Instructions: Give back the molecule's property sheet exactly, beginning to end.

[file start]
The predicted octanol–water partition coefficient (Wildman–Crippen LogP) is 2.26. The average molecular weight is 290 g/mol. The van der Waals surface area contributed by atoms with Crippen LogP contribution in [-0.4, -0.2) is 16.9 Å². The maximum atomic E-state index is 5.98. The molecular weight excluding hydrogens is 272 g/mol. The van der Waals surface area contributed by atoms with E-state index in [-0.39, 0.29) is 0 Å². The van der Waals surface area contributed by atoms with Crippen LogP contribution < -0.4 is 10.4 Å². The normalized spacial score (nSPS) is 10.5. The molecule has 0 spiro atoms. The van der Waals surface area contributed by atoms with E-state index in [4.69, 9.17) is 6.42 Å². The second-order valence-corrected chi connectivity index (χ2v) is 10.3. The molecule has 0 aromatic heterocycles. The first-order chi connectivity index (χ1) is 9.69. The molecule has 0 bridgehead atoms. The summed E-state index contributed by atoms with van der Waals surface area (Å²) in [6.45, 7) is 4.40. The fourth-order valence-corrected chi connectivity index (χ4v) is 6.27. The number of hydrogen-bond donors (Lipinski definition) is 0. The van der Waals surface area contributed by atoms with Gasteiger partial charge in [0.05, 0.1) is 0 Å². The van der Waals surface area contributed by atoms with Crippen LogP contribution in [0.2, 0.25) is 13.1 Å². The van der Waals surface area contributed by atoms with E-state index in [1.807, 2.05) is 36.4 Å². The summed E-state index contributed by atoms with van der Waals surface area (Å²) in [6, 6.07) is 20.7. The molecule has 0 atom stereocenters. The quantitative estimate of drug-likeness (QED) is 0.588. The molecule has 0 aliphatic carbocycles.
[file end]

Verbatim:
The predicted octanol–water partition coefficient (Wildman–Crippen LogP) is 2.26. The average molecular weight is 290 g/mol. The van der Waals surface area contributed by atoms with Crippen LogP contribution in [-0.4, -0.2) is 16.9 Å². The maximum atomic E-state index is 5.98. The molecular weight excluding hydrogens is 272 g/mol. The van der Waals surface area contributed by atoms with E-state index in [-0.39, 0.29) is 0 Å². The van der Waals surface area contributed by atoms with Crippen LogP contribution < -0.4 is 10.4 Å². The normalized spacial score (nSPS) is 10.5. The molecule has 0 spiro atoms. The van der Waals surface area contributed by atoms with E-state index in [4.69, 9.17) is 6.42 Å². The second-order valence-corrected chi connectivity index (χ2v) is 10.3. The molecule has 0 aromatic heterocycles. The first-order chi connectivity index (χ1) is 9.69. The molecule has 0 bridgehead atoms. The summed E-state index contributed by atoms with van der Waals surface area (Å²) in [6.45, 7) is 4.40. The fourth-order valence-corrected chi connectivity index (χ4v) is 6.27. The number of hydrogen-bond donors (Lipinski definition) is 0. The van der Waals surface area contributed by atoms with Gasteiger partial charge in [0.05, 0.1) is 0 Å². The van der Waals surface area contributed by atoms with Crippen LogP contribution in [0.2, 0.25) is 13.1 Å². The van der Waals surface area contributed by atoms with E-state index in [1.807, 2.05) is 36.4 Å². The summed E-state index contributed by atoms with van der Waals surface area (Å²) in [6, 6.07) is 20.7. The molecule has 0 atom stereocenters. The quantitative estimate of drug-likeness (QED) is 0.588. The molecule has 0 aliphatic carbocycles.